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What is the training time commitment if I join?

We usually have one meeting and one training event per month from September through May. In addition, we expect new members to attend a training class in basic search and rescue skills (affectionately known as SAR 101) which involves 12 evening class sesions over a 2-month time period, plus some training events on weekends.

Once you complete SAR 101 in your first year, team members must attend 30 hours of training a year to remain eligible for missions. 

If I join, do I have to go on every mission?

It is not necessary to participate in every mission. We recognize that people have other obligations in their lives and can not always participate. However, we do expect all members to put in at least 30 hours of participation per year. This time does not all have to be on search missions; training sessions meetings, and public service events also count toward the 30-hour requirement.

Can I join EMR if I am not a climber?

If you have backcountry skills such as backpacking and backcountry skiing but no rock climbing or mountaineering experience, the best route to take to get involved in Search and Rescue is to join the Ground Search and Rescue team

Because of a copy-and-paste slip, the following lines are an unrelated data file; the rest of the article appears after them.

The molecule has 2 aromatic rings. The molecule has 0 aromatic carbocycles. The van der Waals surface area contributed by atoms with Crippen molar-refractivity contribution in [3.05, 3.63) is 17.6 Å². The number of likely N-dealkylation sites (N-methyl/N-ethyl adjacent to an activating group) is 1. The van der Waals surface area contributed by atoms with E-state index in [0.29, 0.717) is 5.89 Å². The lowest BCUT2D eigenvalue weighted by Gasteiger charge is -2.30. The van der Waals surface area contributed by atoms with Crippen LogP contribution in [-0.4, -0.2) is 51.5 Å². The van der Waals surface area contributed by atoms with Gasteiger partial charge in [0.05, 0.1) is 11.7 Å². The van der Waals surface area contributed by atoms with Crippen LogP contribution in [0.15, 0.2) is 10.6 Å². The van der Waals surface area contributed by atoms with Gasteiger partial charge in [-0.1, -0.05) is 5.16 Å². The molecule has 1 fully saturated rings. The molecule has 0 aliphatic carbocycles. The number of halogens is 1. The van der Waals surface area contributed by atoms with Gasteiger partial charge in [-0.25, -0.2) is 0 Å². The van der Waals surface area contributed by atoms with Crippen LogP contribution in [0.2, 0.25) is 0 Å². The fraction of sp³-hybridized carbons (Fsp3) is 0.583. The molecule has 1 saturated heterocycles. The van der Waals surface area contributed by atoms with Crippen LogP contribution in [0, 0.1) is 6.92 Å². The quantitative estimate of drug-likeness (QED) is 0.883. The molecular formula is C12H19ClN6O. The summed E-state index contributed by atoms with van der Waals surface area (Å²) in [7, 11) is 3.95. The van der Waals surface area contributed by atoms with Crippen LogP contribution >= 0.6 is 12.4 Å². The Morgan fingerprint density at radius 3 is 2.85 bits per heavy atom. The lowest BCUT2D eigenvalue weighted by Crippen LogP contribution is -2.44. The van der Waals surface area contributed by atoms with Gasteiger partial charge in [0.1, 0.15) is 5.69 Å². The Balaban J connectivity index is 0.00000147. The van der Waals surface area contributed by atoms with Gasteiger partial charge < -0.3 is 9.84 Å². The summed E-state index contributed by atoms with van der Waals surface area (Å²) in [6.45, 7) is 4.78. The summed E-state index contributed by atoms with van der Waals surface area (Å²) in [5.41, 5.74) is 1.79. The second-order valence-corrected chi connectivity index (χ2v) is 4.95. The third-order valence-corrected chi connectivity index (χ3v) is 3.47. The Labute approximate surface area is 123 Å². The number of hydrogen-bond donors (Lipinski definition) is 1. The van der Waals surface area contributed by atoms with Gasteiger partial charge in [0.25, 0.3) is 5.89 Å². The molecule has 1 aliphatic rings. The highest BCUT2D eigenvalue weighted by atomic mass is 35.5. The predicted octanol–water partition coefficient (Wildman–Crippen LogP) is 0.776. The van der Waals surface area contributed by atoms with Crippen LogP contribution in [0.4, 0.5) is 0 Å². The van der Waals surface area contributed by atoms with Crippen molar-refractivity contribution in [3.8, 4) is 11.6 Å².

This group does searches in moderate terrain, sometimes in remote settings, and does not do high-angle rock rescue or rescues requiring mountaineering skills. Meanwhile, you can begin to acquire climbing skills by taking a basic mountaineering class, such as the one offered jointly by Eugene Mountain Rescue and the Obsidians every spring. Once you have some basic skills you may join the mountain rescue group.

How many searches are there in a year?

In a typical year, there are about 1000 search and rescue missions in the state, and roughly 100 of them occur in Lane County.

 

Is EMR a government organization?

Eugene Mountain Rescue is a 501c(3) nonprofit, volunteer organization. We are not part of the Sheriff's Office or any other governmental agency.

Who pays for search and rescue?

Lane County Sheriff's Office has two full-time people who coordinate search and rescue missions in the county.

When someone is reported missing, the first person to respond is generally from law enforcement (for example, a deputy from the sheriff's office or one of the Search and Rescue coordinators). Once it has been established that there is a need to conduct a search, the people who are sent into the field are generally volunteers.

Unless the search becomes very extensive and lasts for multiple days, the county's costs for the search are minimal.  

 We are opposed to the idea of charging people for rescue. If someone is missing and his or her family hesitates to call because of concerns about what it might cost, it is more likely that the person will become more seriously lost or develop a life-threatening medical issue before being found.